Rare Silver Quaich Edinburgh 1952 With Interesting Heraldic Engraving For SaleThis is an interesting piece of silver that was going to be further researched when I had the time, however the road to hell is paved with good intentions etc etc, so someone else can pick up the baton:-).
Offered is a Scottish drinking vessel known as a quaich. A quaich is a shallow circular bowl with two flat handles or lugs on either side. They are generally used for drinking toasts and usually contain a dram or two of whisky!!
Early quaichs were made of wooden staves bound by withies, whilst examples of silver quaichs date from the early 1600s. They were made throughout the Georgian and Victorian periods and are still being made today, being especially popular for christening and wedding gifts.
The quaich here is of traditional shape with full silver marks for Edinburgh and the year 1952. It is approx 12.5cm across the lugs and having a bowl diameter of approx 7.5cm. The weight is 76g. The exterior of the bowl has a simple pattern of engraved radiating lines in imitation of the staves of the original wooden quaichs along with horizontal rings to represent the bindings.
These radiating lines are continued on the inner surface.
Each of the segments (ten) contain a well presented engraving of heraldic symbolism or family crests. I presume these are Scottish in origin if only for the fact that they are on a quaich, a quintessential Scottish object
It will certainly be an interesting and rewarding project to research their history and connections.
The engravings include;
A pair of Elephant trunks emerging from a crown with a bell hung between them;
A five pointed Star between two wings;
A Talbot (the hound one?);
A Phoenix? again emerging from a crown;
A stag trippant which is the crest of the Clan Scott;
Along with several more, all shown in exquisit detail.
The maker's mark is ' How'.
This may well be Jane Penrice How of the famous silver dealers 'How of Edinburgh Ltd', London. Mrs How, who died in June, 2004 at the age of 89, was a legendary figure in the silver world:
She was the partner, and later widow to the silver scholar Commander G.E.P. How. Together they wrote the landmark work, English and Scottish Silver Spoons and Pre-Elizabethan Hallmarks on English Plate, which was published in three massive folio volumes between 1954 and 1957.
The London Times said in its obituary of Mrs. How:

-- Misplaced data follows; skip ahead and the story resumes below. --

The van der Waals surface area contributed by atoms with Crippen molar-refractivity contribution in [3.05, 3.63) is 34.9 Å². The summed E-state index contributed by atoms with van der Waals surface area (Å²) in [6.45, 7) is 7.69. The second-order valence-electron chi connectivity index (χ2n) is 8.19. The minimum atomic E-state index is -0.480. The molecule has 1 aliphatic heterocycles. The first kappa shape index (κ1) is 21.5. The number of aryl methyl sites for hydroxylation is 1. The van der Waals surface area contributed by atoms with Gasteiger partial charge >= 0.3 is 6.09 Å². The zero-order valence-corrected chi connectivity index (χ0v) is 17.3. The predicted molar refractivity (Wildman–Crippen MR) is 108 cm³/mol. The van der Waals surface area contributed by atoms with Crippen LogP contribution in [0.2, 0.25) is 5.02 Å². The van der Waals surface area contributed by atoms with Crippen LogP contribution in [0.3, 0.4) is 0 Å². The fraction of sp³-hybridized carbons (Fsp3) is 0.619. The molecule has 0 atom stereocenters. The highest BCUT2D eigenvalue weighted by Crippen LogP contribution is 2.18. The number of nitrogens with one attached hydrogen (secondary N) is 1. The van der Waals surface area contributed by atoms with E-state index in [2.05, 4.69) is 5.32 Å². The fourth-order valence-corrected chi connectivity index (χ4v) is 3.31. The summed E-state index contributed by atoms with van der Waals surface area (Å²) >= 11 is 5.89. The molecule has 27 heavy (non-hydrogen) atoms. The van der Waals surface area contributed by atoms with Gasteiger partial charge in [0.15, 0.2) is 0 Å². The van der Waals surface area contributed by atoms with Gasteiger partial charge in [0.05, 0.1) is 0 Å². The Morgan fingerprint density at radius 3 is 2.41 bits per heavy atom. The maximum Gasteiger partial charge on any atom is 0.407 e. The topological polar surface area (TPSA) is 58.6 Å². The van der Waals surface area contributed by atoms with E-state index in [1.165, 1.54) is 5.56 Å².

Mrs G. E. P. How, silver expert, was born on January 2, 1915. She died on June 26, 2004, aged 89. A legend in the art world almost as much for the startling trenchancy of her utterance as for her impeccable scholarship and taste, Mrs. G. E. P. How was perhaps the last surviving link to the heroic age of antique dealing before the war, when great discoveries were made and dealers were becoming more than mere merchants of curios. Mrs. How stood out from the first by her scholarly energy and integrity, and she became one of the most influential dealers of her time. ... Jane Penrice Benson was born in 1915, the posthumous daughter of an officer killed in the war. The family had been based in South Wales, though she herself grew up in the Home Counties. Her early ambition was to be an archaeologist; it was accidentally transmuted into silver when a neighbour suggested that she would enjoy helping to catalogue his collection of early spoons. (The fascination of spoons is that they are the only form of silver to survive in any quantity from the Middle Ages and the early Renaissance; without them it would be impossible to map the early history of the craft.) The expert she was to assist was Commander G. E. P. How, RN (retd), who turned out to be a jovial gentleman dealer with some considerable knowledge and a not entirely unpiratical bent. It was not long before the young Miss Benson was enthralled by man and subject alike. The Ellis catalogue on which they worked is still a useful reference book, and Miss Benson moved to work with George How, and eventually, after his divorce, to marry him. The Commander and the Commando, as they were soon known, threw themselves into new research, living, breathing and in some cases sleeping with their spoons. ... As dealers, the Hows were a new breed, coming from a background very different from that of the traditional silver merchant, and they owed a lot to their contacts, to their social ease and an unquestionable sense of gentlemanly integrity. Their shops were fitted out to look like a collector’s drawing room, and indeed they held open house in the evenings for collectors to come to talk about silver. The Hows also offered more intellectually than much of the competition. They were among the first to persuade collectors to insist on the highest quality and untouched condition, however modest the piece. The greater importance this placed on the historical value of silver appealed to discerning customers, even of small means, and to museums here and in America. ... (Her) pugnacity could make her seem a fearsome, if diminutive, figure, especially when encountered on the serious ground of silver. But though few were spared the rougher edge of her tongue, no one could be in doubt as to her enormous underlying generosity. No serious scholar was ever refused help, and her personal kindness was great, if discreetly performed. And she could be compelling company, with a great sense of the pleasures of life. Her offices, particularly the Queen Anne houses in Pickering Place behind Berry’s in St James’s, were glamorous in a peculiarly Dickensian way, with a creaking cage staircase and an Ali Babaesque twinkle of precious metal. To see silver gilt cups gleaming against cherry-red velvet in the sombre drawing room was an irresistible invitation to any sensual collector, and the lucky were further treated to a view of her own collection of spoons and early rarities. Parties at Pickering Place were equally fulfilling, with Mrs. How uncorking bottles of champagne apparently larger than herself. Little else except smoked salmon or caviar would be on offer. Great wines, opera, fishing, shooting, edged weapons, beekeeping and cricket were all enjoyed to the full. Cars were a passion “I wear a car,” she said — and well into her eighth decade she sold a beloved silverplated Jaguar SS100 to Alan Clark in order to buy the latest Bentley Turbo, with which she liked to burn off all-comers at the lights. Anyone overtaken by her was liable to a fright, since she was so small as to be almost invisible at the wheel. By way of balance the back of the car was usually occupied by terrifyingly outsize dogs. She helped to save the Old English mastiff from oblivion, and one of her proudest achievements was to have won best of breed at Crufts twice with her dog Don Juan. Characteristically, she refused to show him again, as she did not want to prevent others having a decent crack at the title.